I'm not sure if I fully understand the meaning of the symbol, I've seen this symbol in various articles but haven't managed to understand what they implied. I did some reading and it looks like $A \sim B$ means B-Distribution of random variable $A$.

Then how would it apply in continuous case as this $$\epsilon_{ij}\sim F$$ $$F\sim DP$$

where $\epsilon$ is noise and DP means Dirichlet process?

Then it gets more complicated with $A | B \sim C$ such as Dirichlet process mixture models. Like is the left-hand side denoting $\theta$ given $G$?

$$\theta_i|G \sim G$$ $$x_i|\theta_i \sim F(\theta_i)$$


  • 1
    $\begingroup$ I usually verbalize $\sim$ as "is distributed as", and $|$ as either "conditionally on" or perhaps more often, "given", so "$x_i|\theta_i \sim F(\theta_i)$" reads "$x_i$ given $\theta_i$ is distributed as $F(\theta_i)$" $\endgroup$
    – Glen_b
    Feb 10, 2014 at 22:28

2 Answers 2


Usually ~ means "has the distribution...", so you are correct.

A ~ B, means that the random variable A has the distribution B (or is distributed equal to B).

In the article you mentioned DP is described as a distribution (see page 05, Dirichlet Processes):

A Dirichlet process DP($\alpha_0$;$G_0$) is defined to be the distribution of a random probability measure G over ($\theta$;$\beta$) such that...

The symbol "|" means "given" what comes next. It is used to express condition.

For example $\theta_i$ given G, has the distribution G.

On page 7, Equation 9, the text says:

where $F(\theta_i)$ denotes the distribution of the observation $x_i$ given $i$.

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    $\begingroup$ How do you resolve the apparent overloading of meanings where the authors use (for instance) the term "$G_j$" both in the role of distribution and parameter? $\endgroup$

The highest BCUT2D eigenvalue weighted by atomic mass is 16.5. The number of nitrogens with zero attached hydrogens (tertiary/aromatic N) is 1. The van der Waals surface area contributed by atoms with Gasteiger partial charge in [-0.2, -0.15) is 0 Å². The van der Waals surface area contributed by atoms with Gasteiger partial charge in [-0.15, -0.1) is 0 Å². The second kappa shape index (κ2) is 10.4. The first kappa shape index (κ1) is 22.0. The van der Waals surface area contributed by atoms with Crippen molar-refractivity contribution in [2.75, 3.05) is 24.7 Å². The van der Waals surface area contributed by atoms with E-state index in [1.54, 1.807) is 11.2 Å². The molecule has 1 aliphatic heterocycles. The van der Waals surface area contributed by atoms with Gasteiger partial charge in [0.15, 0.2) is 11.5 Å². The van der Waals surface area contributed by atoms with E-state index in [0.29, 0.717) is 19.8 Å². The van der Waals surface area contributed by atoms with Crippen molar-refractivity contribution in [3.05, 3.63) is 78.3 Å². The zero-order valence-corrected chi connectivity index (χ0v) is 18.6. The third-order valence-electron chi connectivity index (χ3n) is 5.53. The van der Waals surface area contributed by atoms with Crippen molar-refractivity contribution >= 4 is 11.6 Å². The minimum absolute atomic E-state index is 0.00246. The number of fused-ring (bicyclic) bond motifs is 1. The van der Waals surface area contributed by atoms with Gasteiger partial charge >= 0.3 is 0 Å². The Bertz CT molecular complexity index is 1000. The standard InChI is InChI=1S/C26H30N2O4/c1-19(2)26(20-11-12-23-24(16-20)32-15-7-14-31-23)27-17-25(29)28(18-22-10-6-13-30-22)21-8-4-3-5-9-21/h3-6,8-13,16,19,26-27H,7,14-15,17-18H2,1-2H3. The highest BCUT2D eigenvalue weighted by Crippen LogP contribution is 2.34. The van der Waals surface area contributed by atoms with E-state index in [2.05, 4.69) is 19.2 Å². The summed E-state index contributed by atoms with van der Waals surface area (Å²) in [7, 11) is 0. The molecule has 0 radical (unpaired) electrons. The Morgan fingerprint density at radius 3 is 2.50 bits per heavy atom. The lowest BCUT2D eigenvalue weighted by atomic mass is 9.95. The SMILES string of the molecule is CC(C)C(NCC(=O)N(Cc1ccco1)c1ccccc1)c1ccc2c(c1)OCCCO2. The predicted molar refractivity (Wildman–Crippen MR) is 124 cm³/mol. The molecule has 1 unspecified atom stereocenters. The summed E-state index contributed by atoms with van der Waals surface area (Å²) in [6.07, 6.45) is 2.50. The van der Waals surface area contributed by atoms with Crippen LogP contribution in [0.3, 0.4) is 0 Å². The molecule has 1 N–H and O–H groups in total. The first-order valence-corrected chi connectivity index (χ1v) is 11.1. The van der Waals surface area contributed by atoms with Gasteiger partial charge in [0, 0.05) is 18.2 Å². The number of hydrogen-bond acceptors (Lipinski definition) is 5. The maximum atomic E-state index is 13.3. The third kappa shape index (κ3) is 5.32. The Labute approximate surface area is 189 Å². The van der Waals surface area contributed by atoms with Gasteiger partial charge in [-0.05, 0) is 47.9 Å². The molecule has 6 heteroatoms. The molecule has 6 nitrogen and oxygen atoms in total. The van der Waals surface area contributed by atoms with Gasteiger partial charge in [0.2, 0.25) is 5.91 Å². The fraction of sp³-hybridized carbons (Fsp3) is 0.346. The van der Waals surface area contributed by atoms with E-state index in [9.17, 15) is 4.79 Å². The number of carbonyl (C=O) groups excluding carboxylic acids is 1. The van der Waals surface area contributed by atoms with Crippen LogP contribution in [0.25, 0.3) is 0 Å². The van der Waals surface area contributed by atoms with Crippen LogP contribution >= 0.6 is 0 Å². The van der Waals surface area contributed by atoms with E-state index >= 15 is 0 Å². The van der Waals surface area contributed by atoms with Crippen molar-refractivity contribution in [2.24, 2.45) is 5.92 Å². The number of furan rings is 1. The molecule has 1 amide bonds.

– whuber
    Feb 10, 2014 at 18:37
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    $\begingroup$ @whuber, for what I understood $G_j$ can be both a distribution and also a parameter inside a DP process (last paragraph, page 8, equations 13 and 14). I would try to resolve the "apparent overloading of meanings" checking in which side of ~ the term $G_j$ is (if left: random measurements, if right: specific distribution. If $G_j$ is inside brackets it would indicate a parameter from the distribution. But I have a feeling this is not what you asked, is it? $\endgroup$ Feb 10, 2014 at 19:09
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    $\begingroup$ It's just that I found this (ab)use of notation to be extremely confusing (which makes me sympathetic to the O.P.). Parameters and their distributions are such different mathematical objects that this overloading looks awfully ambiguous. $\endgroup$
    – whuber
    Feb 10, 2014 at 19:13
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    $\begingroup$ @whuber, I'm not seeing any explicit reference by the authors to $G_j$ as a parameter, but I would not be terribly surprised if they do, as $G_j$ is in fact a distribution that is random. In a topic model with an HDP prior, $G_j$ is the topic weights for the $j^{th}$ document, as explained on page 18. $\endgroup$
    – jerad
    Feb 10, 2014 at 19:14
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    $\begingroup$ The statement "$\theta_{ij} | G_j \sim G_j$" uses "$G_j$" in the role of parameter-cum-random variable (in its first appearance) and of distribution (in its second appearance). That's very explicit--and extraordinarily confusing. Lexically it looks like a self-reference, but evidently it's not. $\endgroup$
    – whuber
    Feb 10, 2014 at 20:31

The ~ symbol means 'distributed according to'. So $a \sim G$ means the random variable $a$ is distributed according to the distribution $G$.

The bar symbol, as in $x_i|\theta_i \sim F(\theta_i)$, means "given". You shouldn't let it confuse you. It's often used in hierarchical models to emphasize that the lower stage of the model depends on the stage above it.


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